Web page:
The results from the first survey from 2004–2006 are the most important, and can be seen below:
(1) Mark-up Pricing | 49%If we take the figures as reported, the largest type of price setting behaviour is mark-up pricing at 49%. Furthermore, of those firms that use mark-up pricing, 23% use costs plus a fixed mark-up, and 26% use costs plus a variable mark-up.
(2) More Demand-focused 45%(2.a) Market conditions | 25%(3) Other | 6%
(2.b) Competitors’ prices | 11%
(2.c) Level of demand | 4%
(2.d) Customer sets price | 5%
(Park et al. 2010: 9, Table 2).
However, as in other studies, there are reasons for wondering whether the figure for mark-up pricing is an underestimate.
In some other nations where these kinds of surveys are done, it is often the case that the category of “Competitors’ prices” conceals more mark-up pricing, so that if, say, a further 5% of firms here practice mark-up pricing the total percentage rises to around 54%.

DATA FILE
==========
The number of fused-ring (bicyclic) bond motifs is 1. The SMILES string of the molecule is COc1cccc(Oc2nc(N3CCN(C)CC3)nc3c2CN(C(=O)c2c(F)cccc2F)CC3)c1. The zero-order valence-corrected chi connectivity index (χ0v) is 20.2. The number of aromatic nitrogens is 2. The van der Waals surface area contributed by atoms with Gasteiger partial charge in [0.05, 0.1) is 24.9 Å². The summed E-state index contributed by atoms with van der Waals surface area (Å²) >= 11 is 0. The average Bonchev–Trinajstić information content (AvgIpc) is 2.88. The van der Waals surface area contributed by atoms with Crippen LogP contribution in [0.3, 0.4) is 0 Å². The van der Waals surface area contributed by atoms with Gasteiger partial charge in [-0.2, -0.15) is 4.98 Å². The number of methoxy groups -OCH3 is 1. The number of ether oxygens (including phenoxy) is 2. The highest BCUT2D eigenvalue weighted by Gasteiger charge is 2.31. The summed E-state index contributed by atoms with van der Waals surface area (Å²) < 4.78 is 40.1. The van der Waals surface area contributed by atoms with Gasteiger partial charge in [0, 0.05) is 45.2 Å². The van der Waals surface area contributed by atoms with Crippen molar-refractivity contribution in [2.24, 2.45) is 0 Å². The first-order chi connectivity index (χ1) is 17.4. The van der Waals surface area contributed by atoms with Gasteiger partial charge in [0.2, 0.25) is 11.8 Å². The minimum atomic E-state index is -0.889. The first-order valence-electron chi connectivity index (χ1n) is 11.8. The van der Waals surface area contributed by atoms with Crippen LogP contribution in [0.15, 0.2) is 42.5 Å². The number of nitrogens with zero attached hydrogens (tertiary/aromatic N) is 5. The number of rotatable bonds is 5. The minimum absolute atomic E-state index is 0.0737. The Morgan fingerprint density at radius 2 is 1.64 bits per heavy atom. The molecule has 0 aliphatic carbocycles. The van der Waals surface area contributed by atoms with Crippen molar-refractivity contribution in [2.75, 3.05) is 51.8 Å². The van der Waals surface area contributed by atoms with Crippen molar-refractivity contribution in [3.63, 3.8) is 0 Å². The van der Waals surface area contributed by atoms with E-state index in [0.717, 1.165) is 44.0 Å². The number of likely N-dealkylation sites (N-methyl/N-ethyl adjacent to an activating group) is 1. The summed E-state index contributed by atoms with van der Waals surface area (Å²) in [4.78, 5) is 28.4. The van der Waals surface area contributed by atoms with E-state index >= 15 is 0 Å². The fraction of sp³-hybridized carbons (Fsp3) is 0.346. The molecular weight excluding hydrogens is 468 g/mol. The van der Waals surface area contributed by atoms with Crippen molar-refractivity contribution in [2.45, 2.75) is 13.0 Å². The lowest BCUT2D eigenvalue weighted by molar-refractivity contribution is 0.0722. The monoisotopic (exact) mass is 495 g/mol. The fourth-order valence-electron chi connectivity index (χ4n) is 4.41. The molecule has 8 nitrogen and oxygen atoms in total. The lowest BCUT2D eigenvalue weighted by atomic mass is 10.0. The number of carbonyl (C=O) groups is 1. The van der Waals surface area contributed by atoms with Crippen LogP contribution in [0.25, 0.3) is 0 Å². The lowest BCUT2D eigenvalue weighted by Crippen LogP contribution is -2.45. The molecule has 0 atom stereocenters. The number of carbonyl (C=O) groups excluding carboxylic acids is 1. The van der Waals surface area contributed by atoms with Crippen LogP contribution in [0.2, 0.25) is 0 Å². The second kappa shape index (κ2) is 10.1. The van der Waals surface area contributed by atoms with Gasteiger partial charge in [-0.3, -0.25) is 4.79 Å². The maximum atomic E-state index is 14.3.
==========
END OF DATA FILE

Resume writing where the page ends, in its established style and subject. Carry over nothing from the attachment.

In addition, the category of “other” seems mostly to refer to fixprices set by government regulation which are often mark-up prices are well, so that when this category is added to the original figure, a final estimate for total mark-up pricing may go up to at least 60%.
This is consistent with the other finding that only 25% of firms change prices more than once a month, and that 55% of firms had changed prices once in the past year or not at all (Park et al. 2010: 11).
In Australia, demand-focused prices are largely confined to the agriculture, mining and tourism industries (Park et al. 2010: 9, Table 3), where global demand factors (especially for the first two) are important in determination of prices.
Park, Anna, Rayner, Vanessa and Patrick D’Arcy. 2010. “Price-Setting Behaviour – Insights from Australian Firms,” Reserve Bank of Australia Bulletin (June Quarter): 7–14.